Tracks of Life: Looking back at September 2001

Published 2011-08-31

I originally wrote this in September 2001, sometime after the terrorist attacks of Sept. 11. It's good to look back sometimes.

It is time for man to make a new appraisal of himself. His failure is abject. His plan for the future is infantile. The varied forms of his civilization in this century are smashing each other. -- Philip Wylie, Generation of Vipers

I walked into Denny’s and was immediately taken by the crane-grabbing machine with an abundance of stuffed animals awaiting their collective fate below.

After a day of classes and eight hours of work I was looked forward to gorging myself on sea & eggs with a side-order of conversation – at home in the melting life.

That night, as I lay in bed, a vision ran through my mind. What it was, I can’t say. But what I hadn’t at the time felt is the avenue I would prefer to take now.

I awoke on Tuesday, Sept. 11 in the year 2001 to a radio deejay telling me that one plane, and then another, flew into and was absorbed by the Twin Towers of the World Trade Center in New York City.

Then a plane flew above the White House and possibly decided the Pentagon was more attractive on this particular day.

Turning on the television, I heard a plane crashed somewhere in Pennsylvania. After a shower I ate my Denny’s leftovers while one of the towers collapsed. Then the other fell, leaving me to ask how puny & pathetic I am in this life.

I arrived at work and faced an enormous vacuum, a void of emotion and energy. The air swooped through my co-workers and the customers, who were left gasping and shocked at the task that now faced each American – trying to comprehend these events.

And like so many of the vacuums that were created in America that day, as perspectives unique to each individual were realized, the collective wind was knocked out into the open where it collected like the dust of the explosions.

With this amount of emotional exhaustion, why then does the thought enter my mind that "This too will pass." Perhaps it is our society’s penchant for dishing out distractions.

But it needs to be stated that no matter what is thrown at us to try and make us forget, the task of trying to comprehend the events of Sept. 11 is one that will continue to face us each and every day. It has to; the world is no longer the same.

Albert Camus, a French thinker and philosopher, once wrote, "He who despairs of events is a coward, but he who has hope for the human lot is a fool."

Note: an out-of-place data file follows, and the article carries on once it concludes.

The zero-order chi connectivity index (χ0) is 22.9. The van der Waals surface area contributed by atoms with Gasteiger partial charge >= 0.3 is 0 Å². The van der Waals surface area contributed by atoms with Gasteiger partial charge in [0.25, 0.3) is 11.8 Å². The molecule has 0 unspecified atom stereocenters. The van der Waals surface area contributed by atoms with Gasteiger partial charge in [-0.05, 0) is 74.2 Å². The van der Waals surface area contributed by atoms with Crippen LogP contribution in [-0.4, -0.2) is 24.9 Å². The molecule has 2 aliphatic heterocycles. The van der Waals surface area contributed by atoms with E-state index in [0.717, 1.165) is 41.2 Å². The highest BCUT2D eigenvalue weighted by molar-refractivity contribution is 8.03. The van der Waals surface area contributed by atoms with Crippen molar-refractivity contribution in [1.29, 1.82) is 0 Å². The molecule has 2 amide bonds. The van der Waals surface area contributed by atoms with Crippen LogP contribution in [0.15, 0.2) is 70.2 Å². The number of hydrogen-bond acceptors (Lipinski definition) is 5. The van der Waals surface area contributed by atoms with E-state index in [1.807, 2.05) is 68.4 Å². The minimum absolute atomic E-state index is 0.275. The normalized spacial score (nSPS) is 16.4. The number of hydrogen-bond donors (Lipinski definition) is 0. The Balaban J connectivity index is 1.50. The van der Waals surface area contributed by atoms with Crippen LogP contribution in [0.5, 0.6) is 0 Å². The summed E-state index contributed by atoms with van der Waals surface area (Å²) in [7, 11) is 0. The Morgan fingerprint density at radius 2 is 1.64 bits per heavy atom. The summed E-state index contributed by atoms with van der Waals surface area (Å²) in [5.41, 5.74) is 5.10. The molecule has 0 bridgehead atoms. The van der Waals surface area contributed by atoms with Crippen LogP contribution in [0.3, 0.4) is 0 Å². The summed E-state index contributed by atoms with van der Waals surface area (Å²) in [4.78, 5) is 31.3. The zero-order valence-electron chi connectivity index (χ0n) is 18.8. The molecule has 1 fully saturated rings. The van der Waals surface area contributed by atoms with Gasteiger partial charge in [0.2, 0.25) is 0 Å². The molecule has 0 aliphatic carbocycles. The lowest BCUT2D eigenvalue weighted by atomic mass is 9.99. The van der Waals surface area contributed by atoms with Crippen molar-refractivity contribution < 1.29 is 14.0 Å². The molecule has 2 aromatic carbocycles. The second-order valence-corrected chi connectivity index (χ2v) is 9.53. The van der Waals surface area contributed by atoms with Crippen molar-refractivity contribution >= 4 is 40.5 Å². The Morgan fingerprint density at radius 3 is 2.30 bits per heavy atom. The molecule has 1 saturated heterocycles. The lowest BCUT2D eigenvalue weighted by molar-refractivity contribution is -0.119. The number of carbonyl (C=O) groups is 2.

Because perspective is a feature of thinking, which allows people to recognize either an event or a chain of events and deduce a result, the ability to create a benchmark allows one to prescribe an opportunity to move forward in action and/or thinking.

Sept. 11 was one such benchmark.

The terrorist attacks on the United States of America represents both an end and a beginning of a change in our country’s relationship with others throughout the world.

Of a more dire nature, four planes careening into U.S. landmarks and countryside should signal the need for a reappraisal of our interactions with our fellow humans and of our relationships with those in our immediate lives.

Immediately following the attacks, one can easily argue that for the first time in the lives of most Americans -- humans for that matter -- could look at one another and know that the same thoughts and feelings were reverberating through their bodies and minds.

Sudden cohesion of perspective is not new, but it’s frequency is often not what it should be. And certainly, given the scale of events, the scope of solidarity was unprecedented.

For at least one long week, Americans had a single focus accompanying their daily actions.

A survey of the American mindset after the events of Sept. 11 could very well have revealed a subtle change in the method of thinking.

Regardless of the infinite number of questions begging for answers, one question takes precedent – will our day-to-day actions on an individual basis change? Will we as a country, as humans, be able to learn anything about our behavior.

Taking time to reexamine life and our role in it allows for a pathway to change. The resolution occurs when as a people we can begin to ignore little differences and again rise as one being of mind.

The abruptness of the week, prolonged only by the rest of the world, lies in the fact that some of us will change and some of us will not. For to carry a broad hopes of positive change for our species is to err on the side of foolery.

However, to withdraw into the numbing power of despair does not recognize our need to move forward and away from the basest need that arose because of these attacks – the need to survive.

Today, I know that I am an American who ate steak for breakfast while watching the impetus for change in our country occur. Today, I am a stuffed animal in society’s cage, waiting to be picked up and raised into the sky where my fate will be decided.